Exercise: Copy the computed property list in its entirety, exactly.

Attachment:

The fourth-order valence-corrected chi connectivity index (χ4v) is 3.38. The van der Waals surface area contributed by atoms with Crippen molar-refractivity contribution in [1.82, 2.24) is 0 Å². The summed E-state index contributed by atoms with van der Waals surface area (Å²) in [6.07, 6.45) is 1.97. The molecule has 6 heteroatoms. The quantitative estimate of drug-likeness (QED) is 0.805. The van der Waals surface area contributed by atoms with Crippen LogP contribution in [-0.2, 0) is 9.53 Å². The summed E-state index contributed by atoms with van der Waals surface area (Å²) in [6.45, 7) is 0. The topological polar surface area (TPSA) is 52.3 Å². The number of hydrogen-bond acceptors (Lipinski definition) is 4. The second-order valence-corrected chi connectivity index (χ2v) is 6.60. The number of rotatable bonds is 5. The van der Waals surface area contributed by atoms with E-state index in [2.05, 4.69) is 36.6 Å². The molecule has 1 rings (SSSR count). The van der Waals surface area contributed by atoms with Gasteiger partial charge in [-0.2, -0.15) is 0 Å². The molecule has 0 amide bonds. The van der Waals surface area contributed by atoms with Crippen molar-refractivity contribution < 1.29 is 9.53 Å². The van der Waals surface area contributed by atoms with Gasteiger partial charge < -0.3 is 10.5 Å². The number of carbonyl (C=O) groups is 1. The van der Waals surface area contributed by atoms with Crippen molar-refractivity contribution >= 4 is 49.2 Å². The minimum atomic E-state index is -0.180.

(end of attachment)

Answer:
The fourth-order valence-corrected chi connectivity index (χ4v) is 3.38. The van der Waals surface area contributed by atoms with Crippen molar-refractivity contribution in [1.82, 2.24) is 0 Å². The summed E-state index contributed by atoms with van der Waals surface area (Å²) in [6.07, 6.45) is 1.97. The molecule has 6 heteroatoms. The quantitative estimate of drug-likeness (QED) is 0.805. The van der Waals surface area contributed by atoms with Crippen LogP contribution in [-0.2, 0) is 9.53 Å². The summed E-state index contributed by atoms with van der Waals surface area (Å²) in [6.45, 7) is 0. The topological polar surface area (TPSA) is 52.3 Å². The number of hydrogen-bond acceptors (Lipinski definition) is 4. The second-order valence-corrected chi connectivity index (χ2v) is 6.60. The number of rotatable bonds is 5. The van der Waals surface area contributed by atoms with E-state index in [2.05, 4.69) is 36.6 Å². The molecule has 1 rings (SSSR count). The van der Waals surface area contributed by atoms with Gasteiger partial charge in [-0.2, -0.15) is 0 Å². The molecule has 0 amide bonds. The van der Waals surface area contributed by atoms with Crippen molar-refractivity contribution < 1.29 is 9.53 Å². The van der Waals surface area contributed by atoms with Gasteiger partial charge < -0.3 is 10.5 Å². The number of carbonyl (C=O) groups is 1. The van der Waals surface area contributed by atoms with Crippen molar-refractivity contribution >= 4 is 49.2 Å². The minimum atomic E-state index is -0.180.